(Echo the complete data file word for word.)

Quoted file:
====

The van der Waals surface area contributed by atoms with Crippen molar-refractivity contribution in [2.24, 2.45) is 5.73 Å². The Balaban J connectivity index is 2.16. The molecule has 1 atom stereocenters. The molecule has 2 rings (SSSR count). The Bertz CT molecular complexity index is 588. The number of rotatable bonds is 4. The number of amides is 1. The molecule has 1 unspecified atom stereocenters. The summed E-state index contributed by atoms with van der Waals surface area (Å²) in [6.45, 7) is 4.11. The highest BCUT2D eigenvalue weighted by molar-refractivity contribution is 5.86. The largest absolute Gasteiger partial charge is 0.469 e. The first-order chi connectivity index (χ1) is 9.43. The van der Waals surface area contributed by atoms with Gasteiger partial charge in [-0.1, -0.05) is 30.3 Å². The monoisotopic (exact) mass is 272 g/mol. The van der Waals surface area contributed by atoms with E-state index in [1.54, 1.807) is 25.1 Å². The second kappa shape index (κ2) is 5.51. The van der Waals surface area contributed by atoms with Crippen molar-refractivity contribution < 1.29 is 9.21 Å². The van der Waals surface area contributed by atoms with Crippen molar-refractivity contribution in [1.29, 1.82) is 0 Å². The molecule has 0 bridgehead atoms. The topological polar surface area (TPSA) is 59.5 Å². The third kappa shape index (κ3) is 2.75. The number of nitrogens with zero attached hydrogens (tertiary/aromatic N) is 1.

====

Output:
The van der Waals surface area contributed by atoms with Crippen molar-refractivity contribution in [2.24, 2.45) is 5.73 Å². The Balaban J connectivity index is 2.16. The molecule has 1 atom stereocenters. The molecule has 2 rings (SSSR count). The Bertz CT molecular complexity index is 588. The number of rotatable bonds is 4. The number of amides is 1. The molecule has 1 unspecified atom stereocenters. The summed E-state index contributed by atoms with van der Waals surface area (Å²) in [6.45, 7) is 4.11. The highest BCUT2D eigenvalue weighted by molar-refractivity contribution is 5.86. The largest absolute Gasteiger partial charge is 0.469 e. The first-order chi connectivity index (χ1) is 9.43. The van der Waals surface area contributed by atoms with Gasteiger partial charge in [-0.1, -0.05) is 30.3 Å². The monoisotopic (exact) mass is 272 g/mol. The van der Waals surface area contributed by atoms with E-state index in [1.54, 1.807) is 25.1 Å². The second kappa shape index (κ2) is 5.51. The van der Waals surface area contributed by atoms with Crippen molar-refractivity contribution < 1.29 is 9.21 Å². The van der Waals surface area contributed by atoms with Crippen molar-refractivity contribution in [1.29, 1.82) is 0 Å². The molecule has 0 bridgehead atoms. The topological polar surface area (TPSA) is 59.5 Å². The third kappa shape index (κ3) is 2.75. The number of nitrogens with zero attached hydrogens (tertiary/aromatic N) is 1.